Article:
As the devastating impacts of Zika virus hit Latin America, Australia is preparing for a potential outbreak.
Health authorities have linked the virus, which in itself is only a mild disease, to microcephaly - which prevents foetus' brains from developing properly.
There is no vaccine, and if a pregnant woman contracts the disease there is a chance their baby could be born with the rare and debilitating condition.
The same species of mosquito that spreads Zika, Aedes, is also found in Far North Queensland, but health authorities say there is little chance of the area suffering a similar outbreak.
Expert on mosquito-borne viruses Dr Cameron Webb spoke to Sky News about the likelihood of an outbreak in Far North Queensland, and said the state is well equipped to deal with the virus.
'We're very fortunate that the authorities in Far North Queensland have a lot of experience dealing with these small outbreaks of mosquito-borne diseases.
'Exactly the same mosquito that spreads dengue fever in Far North Queensland is the species that's spreading Zika virus'.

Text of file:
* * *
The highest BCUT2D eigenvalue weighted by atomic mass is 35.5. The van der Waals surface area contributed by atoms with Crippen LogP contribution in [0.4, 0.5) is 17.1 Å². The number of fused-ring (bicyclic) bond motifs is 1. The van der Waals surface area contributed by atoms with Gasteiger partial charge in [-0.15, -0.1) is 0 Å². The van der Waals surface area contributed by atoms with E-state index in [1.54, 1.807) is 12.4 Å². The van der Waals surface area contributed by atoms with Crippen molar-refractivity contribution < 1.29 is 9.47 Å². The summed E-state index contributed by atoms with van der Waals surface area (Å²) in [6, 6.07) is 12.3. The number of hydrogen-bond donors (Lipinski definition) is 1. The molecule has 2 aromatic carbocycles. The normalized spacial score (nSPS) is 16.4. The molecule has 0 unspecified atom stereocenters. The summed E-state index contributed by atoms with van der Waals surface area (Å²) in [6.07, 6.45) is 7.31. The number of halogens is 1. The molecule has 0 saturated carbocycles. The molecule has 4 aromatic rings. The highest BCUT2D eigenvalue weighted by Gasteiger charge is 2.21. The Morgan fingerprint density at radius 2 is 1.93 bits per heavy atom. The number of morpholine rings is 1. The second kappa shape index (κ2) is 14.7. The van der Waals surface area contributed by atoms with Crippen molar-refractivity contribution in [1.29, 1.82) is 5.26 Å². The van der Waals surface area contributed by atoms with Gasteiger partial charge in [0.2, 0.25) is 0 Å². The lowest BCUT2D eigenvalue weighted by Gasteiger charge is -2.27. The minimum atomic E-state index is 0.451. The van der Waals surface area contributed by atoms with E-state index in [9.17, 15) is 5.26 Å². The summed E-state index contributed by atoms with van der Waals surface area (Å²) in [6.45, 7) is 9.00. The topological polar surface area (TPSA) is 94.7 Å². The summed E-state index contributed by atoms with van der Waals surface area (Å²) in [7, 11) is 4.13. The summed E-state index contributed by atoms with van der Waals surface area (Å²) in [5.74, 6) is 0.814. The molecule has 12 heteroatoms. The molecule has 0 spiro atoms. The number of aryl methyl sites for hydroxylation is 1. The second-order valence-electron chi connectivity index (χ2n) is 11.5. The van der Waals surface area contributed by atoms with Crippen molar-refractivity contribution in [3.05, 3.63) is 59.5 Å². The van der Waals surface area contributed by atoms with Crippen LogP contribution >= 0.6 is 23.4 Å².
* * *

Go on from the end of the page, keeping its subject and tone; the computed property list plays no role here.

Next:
He said the only threat is if a traveller comes into the area and infects local mosquitoes - but even then it is likely it would be contained.
'Authorities already have strategic framework in place so they can respond, so any outbreak is likely to be very minor.'
However, Dr Webb has warned any women who are pregnant, or who are planning to get pregnant, to avoid regions experiencing the outbreak.
He said if women can't delay their trips they need to take precautions.
'If you are travelling to these areas, if you are a man or a woman, pregnant or not, you should be using mosquito repellants to provide the best protection against these mosquitoes that may be transmitting Zika virus in South and Central America.'
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